But despite that, there are a few breeds which you are currently not allowed to own in the UK.
If you are thinking of getting yourself a pooch, then make sure you are not buying one that could get you in trouble.
Here’s what you need to know:
Which dog breeds are banned in the UK?
The Dangerous Dog Act 1991 bans the owning, breeding or selling of a number of type of dogs.
It was introduced following a number of attacks in 1991.
The following four breeds were banned:
- Pit Bull Terrier
- Japanese Tosa
- Dogo Argentino
- Fila Brasileiro
Pit Bull Terrier and Japanese Tosa breeds are explicitly mentioned in the act, while the Secretary of State added the latter two in 1991.
Whether your dog is a banned type depends on what it looks like, rather than its breed or name.
If your dog matches many of the characteristics of a Pit Bull Terrier, it may be a banned type.
Is it just illegal to own a banned dog?
It’s also against the law to:
- sell a banned dog
- abandon a banned dog
- give away a banned dog
- breed from a banned dog
What happens if you have a banned dog?
If you have a banned dog, the police or local council dog warden can take it away and keep it, even if:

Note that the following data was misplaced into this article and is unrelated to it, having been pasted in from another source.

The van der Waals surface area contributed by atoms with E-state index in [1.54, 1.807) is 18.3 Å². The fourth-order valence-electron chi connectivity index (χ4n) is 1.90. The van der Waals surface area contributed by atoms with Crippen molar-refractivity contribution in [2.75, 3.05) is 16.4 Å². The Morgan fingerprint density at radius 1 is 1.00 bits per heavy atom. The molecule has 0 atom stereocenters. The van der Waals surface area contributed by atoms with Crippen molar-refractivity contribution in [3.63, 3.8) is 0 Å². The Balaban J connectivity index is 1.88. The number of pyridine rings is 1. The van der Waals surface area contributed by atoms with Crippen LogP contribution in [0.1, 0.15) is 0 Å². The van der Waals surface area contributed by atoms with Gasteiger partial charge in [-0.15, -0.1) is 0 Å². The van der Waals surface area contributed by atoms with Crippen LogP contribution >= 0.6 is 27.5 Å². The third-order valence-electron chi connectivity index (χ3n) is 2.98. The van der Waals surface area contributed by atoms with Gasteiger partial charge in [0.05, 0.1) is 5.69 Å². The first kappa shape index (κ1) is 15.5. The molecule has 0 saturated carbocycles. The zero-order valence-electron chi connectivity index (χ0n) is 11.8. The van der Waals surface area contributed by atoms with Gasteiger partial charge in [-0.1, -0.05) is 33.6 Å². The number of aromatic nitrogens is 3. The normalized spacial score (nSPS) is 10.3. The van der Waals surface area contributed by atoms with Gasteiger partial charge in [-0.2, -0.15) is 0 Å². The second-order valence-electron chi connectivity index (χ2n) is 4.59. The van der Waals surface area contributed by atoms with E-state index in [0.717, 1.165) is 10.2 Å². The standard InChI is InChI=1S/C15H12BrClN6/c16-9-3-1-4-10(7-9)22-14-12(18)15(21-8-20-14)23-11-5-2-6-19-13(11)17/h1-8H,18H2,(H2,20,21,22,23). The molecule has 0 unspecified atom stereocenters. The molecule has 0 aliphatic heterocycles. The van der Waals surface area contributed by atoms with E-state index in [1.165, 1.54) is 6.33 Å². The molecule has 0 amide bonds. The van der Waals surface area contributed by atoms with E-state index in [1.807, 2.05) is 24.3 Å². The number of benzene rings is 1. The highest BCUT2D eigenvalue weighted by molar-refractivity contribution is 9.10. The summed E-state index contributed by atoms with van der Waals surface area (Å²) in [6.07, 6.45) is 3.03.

it is not acting dangerously
there has not been a complaint
The police may need permission from a court to do this.
However if your dog is in:
- a public place, the police do not need a warrant
- a private place, the police must get a warrant
- a private place and the police have a warrant for something else (like a drugs search), they can seize your dog
A police or council dog expert will judge what type of dog you have and whether it is (or could be) a danger to the public. Your dog will then either be:
- kept in kennels while the police (or council) apply to a court
You’re not allowed to visit your dog while you wait for the court decision.
Is there any circumstance where you can keep a banned dog?
If your dog is banned but the court thinks it’s not a danger to the public, it may put it on the IED and let you keep it.
You’ll be given a Certificate of Exemption. This is valid for the life of the dog.
Your dog must be:
- kept on a lead and muzzled at all times when in public
- kept in a secure place so it cannot escape
As the owner, you must:
- take out insurance against your dog injuring other people
- be aged over 16
- show the Certificate of Exemption when asked by a police officer or council dog warden, either at the time or within 5 days
- let the IED know if you change address, or your dog dies